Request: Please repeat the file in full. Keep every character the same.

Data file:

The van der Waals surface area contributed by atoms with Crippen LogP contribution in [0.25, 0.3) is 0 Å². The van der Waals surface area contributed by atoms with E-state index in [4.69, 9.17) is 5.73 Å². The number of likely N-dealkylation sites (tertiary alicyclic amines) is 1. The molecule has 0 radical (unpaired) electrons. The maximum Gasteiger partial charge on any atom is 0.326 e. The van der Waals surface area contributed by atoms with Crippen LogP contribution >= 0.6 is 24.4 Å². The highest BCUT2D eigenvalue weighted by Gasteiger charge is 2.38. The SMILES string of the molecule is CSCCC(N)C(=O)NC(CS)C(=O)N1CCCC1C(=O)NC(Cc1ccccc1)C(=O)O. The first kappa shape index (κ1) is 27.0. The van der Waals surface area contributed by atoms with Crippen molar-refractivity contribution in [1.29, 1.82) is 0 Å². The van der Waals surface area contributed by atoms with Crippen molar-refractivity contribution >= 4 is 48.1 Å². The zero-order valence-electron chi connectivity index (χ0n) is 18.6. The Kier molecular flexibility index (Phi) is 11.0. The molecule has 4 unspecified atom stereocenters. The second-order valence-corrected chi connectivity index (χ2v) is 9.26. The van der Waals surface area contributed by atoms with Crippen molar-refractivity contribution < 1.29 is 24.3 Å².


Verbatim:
The van der Waals surface area contributed by atoms with Crippen LogP contribution in [0.25, 0.3) is 0 Å². The van der Waals surface area contributed by atoms with E-state index in [4.69, 9.17) is 5.73 Å². The number of likely N-dealkylation sites (tertiary alicyclic amines) is 1. The molecule has 0 radical (unpaired) electrons. The maximum Gasteiger partial charge on any atom is 0.326 e. The van der Waals surface area contributed by atoms with Crippen LogP contribution >= 0.6 is 24.4 Å². The highest BCUT2D eigenvalue weighted by Gasteiger charge is 2.38. The SMILES string of the molecule is CSCCC(N)C(=O)NC(CS)C(=O)N1CCCC1C(=O)NC(Cc1ccccc1)C(=O)O. The first kappa shape index (κ1) is 27.0. The van der Waals surface area contributed by atoms with Crippen molar-refractivity contribution in [1.29, 1.82) is 0 Å². The van der Waals surface area contributed by atoms with Crippen molar-refractivity contribution >= 4 is 48.1 Å². The zero-order valence-electron chi connectivity index (χ0n) is 18.6. The Kier molecular flexibility index (Phi) is 11.0. The molecule has 4 unspecified atom stereocenters. The second-order valence-corrected chi connectivity index (χ2v) is 9.26. The van der Waals surface area contributed by atoms with Crippen molar-refractivity contribution < 1.29 is 24.3 Å².